(On the mention of 'change', the Mayor got a dig in, suggesting Storch should be careful talking about 'change' since he is up for election this year. Politics watchers have kibitized for months that two likely contenders for Storch's seat would be Jerry Green protegé Owen Flecther and newly-minted blogger and former Storch challenger Tony Rucker. More on all this later.)

Councilor Rivers repeatedly suggested that Councilors should have to give their reasons for objecting to a candidate. I happen to think that is not good practice, and anyone who follows confirmations at the state or federal level will note that though nominees may be questioned sharply, those who decide more often than not keep their reasons to themselves.

However, if the Councilors were to feel it was IMPERATIVE to break the discriminatory contract with the Linden incinerator, it could be a litmus test in any confirmation votes. And what Mayor in their right mind could oppose saving the ratepayers money? Or nominee either, for that matter?
DUMP THE PMUA?
Learning at the rate-setting hearing that there were fewer than 60 households that have opted out of the PMUA garbage hauling (out of more than 16,000 household units served), it is quite clear there is no tsunami bearing down on the Authority.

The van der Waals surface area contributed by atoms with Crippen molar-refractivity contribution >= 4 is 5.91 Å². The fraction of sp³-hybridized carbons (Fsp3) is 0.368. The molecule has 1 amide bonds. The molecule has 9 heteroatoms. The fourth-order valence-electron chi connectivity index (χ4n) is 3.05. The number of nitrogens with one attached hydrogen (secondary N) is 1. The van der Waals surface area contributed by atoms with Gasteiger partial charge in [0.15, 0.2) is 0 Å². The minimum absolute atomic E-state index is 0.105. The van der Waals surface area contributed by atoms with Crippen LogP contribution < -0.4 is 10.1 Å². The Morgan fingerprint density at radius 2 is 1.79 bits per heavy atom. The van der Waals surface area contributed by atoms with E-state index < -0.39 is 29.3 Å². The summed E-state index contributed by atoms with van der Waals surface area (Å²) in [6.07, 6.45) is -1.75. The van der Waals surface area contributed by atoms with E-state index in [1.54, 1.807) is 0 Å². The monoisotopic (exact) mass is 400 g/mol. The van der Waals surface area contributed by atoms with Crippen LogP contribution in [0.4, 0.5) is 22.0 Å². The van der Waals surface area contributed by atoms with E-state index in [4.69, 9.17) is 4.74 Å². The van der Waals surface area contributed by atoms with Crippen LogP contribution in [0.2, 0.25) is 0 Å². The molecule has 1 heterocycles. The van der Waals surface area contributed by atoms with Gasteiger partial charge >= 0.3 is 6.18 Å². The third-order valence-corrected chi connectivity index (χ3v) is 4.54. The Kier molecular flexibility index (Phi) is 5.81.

If there are valid reasons to 'dump' the PMUA and reabsorb the functions into the City, they would only become clear after an in-depth analysis (see the Apples & Oranges section above). Anyone doing the necessary homework would provide sound basis for further public policy discussion and decision-making.

Barring that, I see no reason to do other than to get the COSTS under control, and the Authority more TRANSPARENT in its operations. (Setting a reasonable time for board meetings would be a start, instead of 6 PM -- when many are still getting home from work, or trying to get the family fed!)
Will we have more light and less heat the next time the subject of the PMUA comes up?

What do you think?


-- Dan Damon [follow]

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18 comments:

Anonymous said...

The Mayor mentioned that the PMUA assisted in the cleaning up of the Cemeteries on Plainfield Ave. She failed to mentioned that a landscaper in town (Joseph Pinnock) billed the PMUA (and ultimately us the rate-payers) for the clean up.

Storch speaks of qualified Commissioners, meanwhile he votes for Brown. Unacceptable!

The only solution at this point is to eliminate the PMUA. Fold it back into the City.

Amy said...

The Bottom Line: There is a lot wrong with the PMUA and its operations. People in Plainfield want to turn a blind eye to it and make excuses (PARSA, Linden facility, not as bad as PVSC, etc.) The only way to bring change is to expose what is really going on. Why don't you interview some employees who are willing to talk about campaign calls they've made from PMUA headquarters, dinners they have attended for politicians, etc? Did you ever consider that the PVSC serves 48 communities for sewer and has a budget of 161 million? Check the stats-it's true. The PMUA serves 1 community with a sewer budget of approx 12 million. Let's do the math PVSC 3.35 million per community. So does the PMUA really pale in comparison to PVSC? NOPE! Will you post this? I doubt it! It wouldn't be the first time you don't post a comment from me about your precious can do no wrong PMUA.